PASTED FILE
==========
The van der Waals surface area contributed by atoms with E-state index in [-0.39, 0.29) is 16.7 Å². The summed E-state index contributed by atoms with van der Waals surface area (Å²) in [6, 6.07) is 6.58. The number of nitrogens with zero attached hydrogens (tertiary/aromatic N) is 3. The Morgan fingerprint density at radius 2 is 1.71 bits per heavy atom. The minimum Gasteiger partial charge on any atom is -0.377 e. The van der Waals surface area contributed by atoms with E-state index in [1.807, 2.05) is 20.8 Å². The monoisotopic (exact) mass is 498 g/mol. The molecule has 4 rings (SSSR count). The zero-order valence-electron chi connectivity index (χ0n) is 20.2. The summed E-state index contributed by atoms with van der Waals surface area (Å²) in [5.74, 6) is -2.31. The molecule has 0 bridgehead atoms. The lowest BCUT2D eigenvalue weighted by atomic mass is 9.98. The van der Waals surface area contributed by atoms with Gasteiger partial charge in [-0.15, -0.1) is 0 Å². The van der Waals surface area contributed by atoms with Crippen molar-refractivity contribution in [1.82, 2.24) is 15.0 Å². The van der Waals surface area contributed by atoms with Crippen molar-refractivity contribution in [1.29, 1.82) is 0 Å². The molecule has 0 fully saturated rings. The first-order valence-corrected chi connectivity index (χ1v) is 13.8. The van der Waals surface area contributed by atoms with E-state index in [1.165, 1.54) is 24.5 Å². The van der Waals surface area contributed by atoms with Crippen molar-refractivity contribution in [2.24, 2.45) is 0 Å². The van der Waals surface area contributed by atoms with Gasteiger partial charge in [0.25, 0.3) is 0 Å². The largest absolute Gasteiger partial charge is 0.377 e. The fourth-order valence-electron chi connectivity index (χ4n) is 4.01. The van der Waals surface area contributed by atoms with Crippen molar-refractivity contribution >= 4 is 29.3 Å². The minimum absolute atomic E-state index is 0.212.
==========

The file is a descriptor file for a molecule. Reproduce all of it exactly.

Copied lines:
The van der Waals surface area contributed by atoms with E-state index in [-0.39, 0.29) is 16.7 Å². The summed E-state index contributed by atoms with van der Waals surface area (Å²) in [6, 6.07) is 6.58. The number of nitrogens with zero attached hydrogens (tertiary/aromatic N) is 3. The Morgan fingerprint density at radius 2 is 1.71 bits per heavy atom. The minimum Gasteiger partial charge on any atom is -0.377 e. The van der Waals surface area contributed by atoms with E-state index in [1.807, 2.05) is 20.8 Å². The monoisotopic (exact) mass is 498 g/mol. The molecule has 4 rings (SSSR count). The zero-order valence-electron chi connectivity index (χ0n) is 20.2. The summed E-state index contributed by atoms with van der Waals surface area (Å²) in [5.74, 6) is -2.31. The molecule has 0 bridgehead atoms. The lowest BCUT2D eigenvalue weighted by atomic mass is 9.98. The van der Waals surface area contributed by atoms with Gasteiger partial charge in [-0.15, -0.1) is 0 Å². The van der Waals surface area contributed by atoms with Crippen molar-refractivity contribution in [1.82, 2.24) is 15.0 Å². The van der Waals surface area contributed by atoms with Crippen molar-refractivity contribution in [1.29, 1.82) is 0 Å². The molecule has 0 fully saturated rings. The first-order valence-corrected chi connectivity index (χ1v) is 13.8. The van der Waals surface area contributed by atoms with E-state index in [1.165, 1.54) is 24.5 Å². The van der Waals surface area contributed by atoms with Crippen molar-refractivity contribution in [2.24, 2.45) is 0 Å². The van der Waals surface area contributed by atoms with Gasteiger partial charge in [0.25, 0.3) is 0 Å². The largest absolute Gasteiger partial charge is 0.377 e. The fourth-order valence-electron chi connectivity index (χ4n) is 4.01. The van der Waals surface area contributed by atoms with Crippen molar-refractivity contribution >= 4 is 29.3 Å². The minimum absolute atomic E-state index is 0.212.